The pair's first full-throttle, studio-recorded album to date gives plenty of reasons to uncork some champagnski in the name of all things perverted. With customarily savage humor, the Froggies pool from their strum-happier sides for a solid collection of pastoral folk rock. They blend muted drums, toy pianos, harps, horns, strings, and a raft of acoustic guitars into lush and engaging tapestries. With lyrics elevated above mere crudeness (consult their 1996 release My Daughter the Broad for their raunchiest batch), the two have reached a maturation point that now employs orchestral arrangements to soften their honest contempt for everything under the sun.
By letting younger brother Jimmy handle vocals this time around (elder Dennis conjures little more than a slimy Grandpa Simpson), any stigma the Frogs hold as a one-joke band can finally be dissolved for good. Jimmy's voice is terrific. Heartfelt ballads like "The Longing Goes Away" and "Bad Mommy" shimmer with goddamn beauty; even over-the-top numbers such as "Nipple Clamps" (with the knee-slappin' line, "Wear them like you mean it") somehow manage to locate much feeling despite any willful jocularity -- it's Ray Davies by way of Bob Crane. "Better Than God" offers motivation therapy while a delightfully egotistic "Enter I" might have you double-taking for Robert Pollard of Guided by Voices. And jeepers, there's even a Bob Dylan cover: "Billy."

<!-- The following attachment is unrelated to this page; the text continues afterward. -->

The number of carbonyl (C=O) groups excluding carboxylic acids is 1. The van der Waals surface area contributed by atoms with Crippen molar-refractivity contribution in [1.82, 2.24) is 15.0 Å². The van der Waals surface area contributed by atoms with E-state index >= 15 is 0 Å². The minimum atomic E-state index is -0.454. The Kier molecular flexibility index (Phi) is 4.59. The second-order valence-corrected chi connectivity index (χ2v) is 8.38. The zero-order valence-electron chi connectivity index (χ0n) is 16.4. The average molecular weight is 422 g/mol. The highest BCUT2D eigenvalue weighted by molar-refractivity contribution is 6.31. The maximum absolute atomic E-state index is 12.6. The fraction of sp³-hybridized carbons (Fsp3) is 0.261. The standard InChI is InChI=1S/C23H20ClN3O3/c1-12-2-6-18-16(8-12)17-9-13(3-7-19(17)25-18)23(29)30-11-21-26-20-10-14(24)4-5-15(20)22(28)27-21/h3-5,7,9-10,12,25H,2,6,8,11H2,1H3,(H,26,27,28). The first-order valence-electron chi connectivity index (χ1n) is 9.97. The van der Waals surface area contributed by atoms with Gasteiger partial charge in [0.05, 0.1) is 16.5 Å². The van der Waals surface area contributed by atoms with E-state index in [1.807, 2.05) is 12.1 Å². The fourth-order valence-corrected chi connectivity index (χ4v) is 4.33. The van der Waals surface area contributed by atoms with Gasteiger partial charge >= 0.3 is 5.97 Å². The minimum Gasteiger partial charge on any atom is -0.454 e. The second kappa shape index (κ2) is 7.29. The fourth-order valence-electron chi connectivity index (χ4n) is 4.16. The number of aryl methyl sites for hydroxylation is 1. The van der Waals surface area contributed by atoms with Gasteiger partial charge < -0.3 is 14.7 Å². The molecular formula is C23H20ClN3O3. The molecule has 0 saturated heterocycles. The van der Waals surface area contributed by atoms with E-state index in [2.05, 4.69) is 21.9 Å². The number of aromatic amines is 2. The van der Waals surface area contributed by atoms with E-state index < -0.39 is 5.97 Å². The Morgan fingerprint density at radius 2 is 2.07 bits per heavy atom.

As treasured irritants go, the Frogs have an indie cred that most bands would kill for. (Just ask Eddie Vedder, Billy Corgan, and the Breeders.) Best of all the brothers Flemion not only found a way to keep it but improved upon it musically.